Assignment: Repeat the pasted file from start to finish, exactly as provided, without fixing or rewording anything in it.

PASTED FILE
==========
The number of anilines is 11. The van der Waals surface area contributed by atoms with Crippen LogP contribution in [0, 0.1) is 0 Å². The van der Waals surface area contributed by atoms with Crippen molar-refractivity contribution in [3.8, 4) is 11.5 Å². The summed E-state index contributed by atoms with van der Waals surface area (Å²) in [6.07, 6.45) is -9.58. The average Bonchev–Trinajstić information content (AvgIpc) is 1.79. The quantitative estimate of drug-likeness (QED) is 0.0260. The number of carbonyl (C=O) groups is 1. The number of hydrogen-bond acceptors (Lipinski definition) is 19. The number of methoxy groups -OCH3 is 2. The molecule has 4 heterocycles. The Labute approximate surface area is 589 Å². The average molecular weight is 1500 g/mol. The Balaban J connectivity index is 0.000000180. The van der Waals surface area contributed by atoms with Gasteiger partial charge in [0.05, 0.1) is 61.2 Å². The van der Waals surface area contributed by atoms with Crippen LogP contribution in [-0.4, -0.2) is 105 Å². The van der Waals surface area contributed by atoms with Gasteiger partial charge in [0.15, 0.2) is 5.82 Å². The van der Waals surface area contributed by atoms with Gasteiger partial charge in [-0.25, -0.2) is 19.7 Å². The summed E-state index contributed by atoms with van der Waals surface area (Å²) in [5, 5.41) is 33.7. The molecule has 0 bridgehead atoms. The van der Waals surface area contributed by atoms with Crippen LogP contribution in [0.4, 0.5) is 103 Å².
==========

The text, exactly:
The number of anilines is 11. The van der Waals surface area contributed by atoms with Crippen LogP contribution in [0, 0.1) is 0 Å². The van der Waals surface area contributed by atoms with Crippen molar-refractivity contribution in [3.8, 4) is 11.5 Å². The summed E-state index contributed by atoms with van der Waals surface area (Å²) in [6.07, 6.45) is -9.58. The average Bonchev–Trinajstić information content (AvgIpc) is 1.79. The quantitative estimate of drug-likeness (QED) is 0.0260. The number of carbonyl (C=O) groups is 1. The number of hydrogen-bond acceptors (Lipinski definition) is 19. The number of methoxy groups -OCH3 is 2. The molecule has 4 heterocycles. The Labute approximate surface area is 589 Å². The average molecular weight is 1500 g/mol. The Balaban J connectivity index is 0.000000180. The van der Waals surface area contributed by atoms with Gasteiger partial charge in [0.05, 0.1) is 61.2 Å². The van der Waals surface area contributed by atoms with Crippen LogP contribution in [-0.4, -0.2) is 105 Å². The van der Waals surface area contributed by atoms with Gasteiger partial charge in [0.15, 0.2) is 5.82 Å². The van der Waals surface area contributed by atoms with Gasteiger partial charge in [-0.25, -0.2) is 19.7 Å². The summed E-state index contributed by atoms with van der Waals surface area (Å²) in [5, 5.41) is 33.7. The molecule has 0 bridgehead atoms. The van der Waals surface area contributed by atoms with Crippen LogP contribution in [0.4, 0.5) is 103 Å².